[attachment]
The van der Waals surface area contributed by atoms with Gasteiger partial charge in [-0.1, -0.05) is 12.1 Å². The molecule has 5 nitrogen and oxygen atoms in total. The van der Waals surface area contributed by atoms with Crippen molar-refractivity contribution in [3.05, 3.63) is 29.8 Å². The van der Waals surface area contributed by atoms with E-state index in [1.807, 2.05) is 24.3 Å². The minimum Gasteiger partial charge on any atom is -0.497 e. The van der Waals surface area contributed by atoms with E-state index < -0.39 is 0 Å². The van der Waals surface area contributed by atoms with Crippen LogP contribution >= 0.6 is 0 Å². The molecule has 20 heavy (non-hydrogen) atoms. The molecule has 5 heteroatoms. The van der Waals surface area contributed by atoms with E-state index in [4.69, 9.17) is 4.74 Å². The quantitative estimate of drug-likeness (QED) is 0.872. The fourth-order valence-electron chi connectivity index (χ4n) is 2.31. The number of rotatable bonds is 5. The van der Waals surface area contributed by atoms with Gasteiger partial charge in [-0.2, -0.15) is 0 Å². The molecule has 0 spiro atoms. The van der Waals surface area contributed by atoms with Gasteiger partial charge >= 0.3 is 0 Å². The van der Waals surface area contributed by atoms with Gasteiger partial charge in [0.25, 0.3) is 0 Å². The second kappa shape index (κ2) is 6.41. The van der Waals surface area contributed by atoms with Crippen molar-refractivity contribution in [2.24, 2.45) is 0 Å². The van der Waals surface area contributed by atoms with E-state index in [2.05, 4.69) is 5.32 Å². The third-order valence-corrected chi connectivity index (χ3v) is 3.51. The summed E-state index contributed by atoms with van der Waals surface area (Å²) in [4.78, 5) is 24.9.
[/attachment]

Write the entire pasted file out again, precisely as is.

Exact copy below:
The van der Waals surface area contributed by atoms with Gasteiger partial charge in [-0.1, -0.05) is 12.1 Å². The molecule has 5 nitrogen and oxygen atoms in total. The van der Waals surface area contributed by atoms with Crippen molar-refractivity contribution in [3.05, 3.63) is 29.8 Å². The van der Waals surface area contributed by atoms with E-state index in [1.807, 2.05) is 24.3 Å². The minimum Gasteiger partial charge on any atom is -0.497 e. The van der Waals surface area contributed by atoms with E-state index < -0.39 is 0 Å². The van der Waals surface area contributed by atoms with Crippen LogP contribution >= 0.6 is 0 Å². The molecule has 20 heavy (non-hydrogen) atoms. The molecule has 5 heteroatoms. The van der Waals surface area contributed by atoms with E-state index in [4.69, 9.17) is 4.74 Å². The quantitative estimate of drug-likeness (QED) is 0.872. The fourth-order valence-electron chi connectivity index (χ4n) is 2.31. The number of rotatable bonds is 5. The van der Waals surface area contributed by atoms with Gasteiger partial charge in [-0.2, -0.15) is 0 Å². The molecule has 0 spiro atoms. The van der Waals surface area contributed by atoms with Gasteiger partial charge >= 0.3 is 0 Å². The van der Waals surface area contributed by atoms with Gasteiger partial charge in [0.25, 0.3) is 0 Å². The second kappa shape index (κ2) is 6.41. The van der Waals surface area contributed by atoms with Crippen molar-refractivity contribution in [2.24, 2.45) is 0 Å². The van der Waals surface area contributed by atoms with E-state index in [2.05, 4.69) is 5.32 Å². The third-order valence-corrected chi connectivity index (χ3v) is 3.51. The summed E-state index contributed by atoms with van der Waals surface area (Å²) in [4.78, 5) is 24.9.